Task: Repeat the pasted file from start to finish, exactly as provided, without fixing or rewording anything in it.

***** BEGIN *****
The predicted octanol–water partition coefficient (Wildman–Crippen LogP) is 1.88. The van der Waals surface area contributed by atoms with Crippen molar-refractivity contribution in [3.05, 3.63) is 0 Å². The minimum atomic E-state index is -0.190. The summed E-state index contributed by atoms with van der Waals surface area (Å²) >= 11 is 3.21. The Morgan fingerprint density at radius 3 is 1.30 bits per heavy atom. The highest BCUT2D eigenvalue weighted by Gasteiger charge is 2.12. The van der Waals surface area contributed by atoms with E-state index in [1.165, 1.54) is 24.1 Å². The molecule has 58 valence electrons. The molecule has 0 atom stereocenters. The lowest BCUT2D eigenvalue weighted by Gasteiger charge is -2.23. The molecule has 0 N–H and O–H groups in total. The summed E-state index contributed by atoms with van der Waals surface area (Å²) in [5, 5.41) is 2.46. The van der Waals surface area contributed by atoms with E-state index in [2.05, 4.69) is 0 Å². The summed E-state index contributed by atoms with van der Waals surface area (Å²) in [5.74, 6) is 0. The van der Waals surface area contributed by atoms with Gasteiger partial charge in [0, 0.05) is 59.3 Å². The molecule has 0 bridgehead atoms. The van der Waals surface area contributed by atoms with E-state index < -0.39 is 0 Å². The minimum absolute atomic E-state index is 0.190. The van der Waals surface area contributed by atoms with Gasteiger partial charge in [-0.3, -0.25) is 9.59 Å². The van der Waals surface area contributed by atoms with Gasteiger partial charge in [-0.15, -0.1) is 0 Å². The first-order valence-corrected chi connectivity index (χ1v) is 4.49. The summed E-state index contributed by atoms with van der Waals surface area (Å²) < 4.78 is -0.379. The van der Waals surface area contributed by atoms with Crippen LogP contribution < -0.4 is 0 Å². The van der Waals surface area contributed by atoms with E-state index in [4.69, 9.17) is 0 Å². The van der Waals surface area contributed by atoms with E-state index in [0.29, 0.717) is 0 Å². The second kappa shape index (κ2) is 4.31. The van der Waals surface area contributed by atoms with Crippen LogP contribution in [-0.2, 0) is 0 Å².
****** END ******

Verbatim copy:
The predicted octanol–water partition coefficient (Wildman–Crippen LogP) is 1.88. The van der Waals surface area contributed by atoms with Crippen molar-refractivity contribution in [3.05, 3.63) is 0 Å². The minimum atomic E-state index is -0.190. The summed E-state index contributed by atoms with van der Waals surface area (Å²) >= 11 is 3.21. The Morgan fingerprint density at radius 3 is 1.30 bits per heavy atom. The highest BCUT2D eigenvalue weighted by Gasteiger charge is 2.12. The van der Waals surface area contributed by atoms with E-state index in [1.165, 1.54) is 24.1 Å². The molecule has 58 valence electrons. The molecule has 0 atom stereocenters. The lowest BCUT2D eigenvalue weighted by Gasteiger charge is -2.23. The molecule has 0 N–H and O–H groups in total. The summed E-state index contributed by atoms with van der Waals surface area (Å²) in [5, 5.41) is 2.46. The van der Waals surface area contributed by atoms with E-state index in [2.05, 4.69) is 0 Å². The summed E-state index contributed by atoms with van der Waals surface area (Å²) in [5.74, 6) is 0. The van der Waals surface area contributed by atoms with Gasteiger partial charge in [0, 0.05) is 59.3 Å². The molecule has 0 bridgehead atoms. The van der Waals surface area contributed by atoms with E-state index < -0.39 is 0 Å². The minimum absolute atomic E-state index is 0.190. The van der Waals surface area contributed by atoms with Gasteiger partial charge in [-0.3, -0.25) is 9.59 Å². The van der Waals surface area contributed by atoms with Gasteiger partial charge in [-0.15, -0.1) is 0 Å². The first-order valence-corrected chi connectivity index (χ1v) is 4.49. The summed E-state index contributed by atoms with van der Waals surface area (Å²) < 4.78 is -0.379. The van der Waals surface area contributed by atoms with Crippen LogP contribution < -0.4 is 0 Å². The van der Waals surface area contributed by atoms with E-state index in [4.69, 9.17) is 0 Å². The van der Waals surface area contributed by atoms with E-state index in [0.29, 0.717) is 0 Å². The second kappa shape index (κ2) is 4.31. The van der Waals surface area contributed by atoms with Crippen LogP contribution in [-0.2, 0) is 0 Å².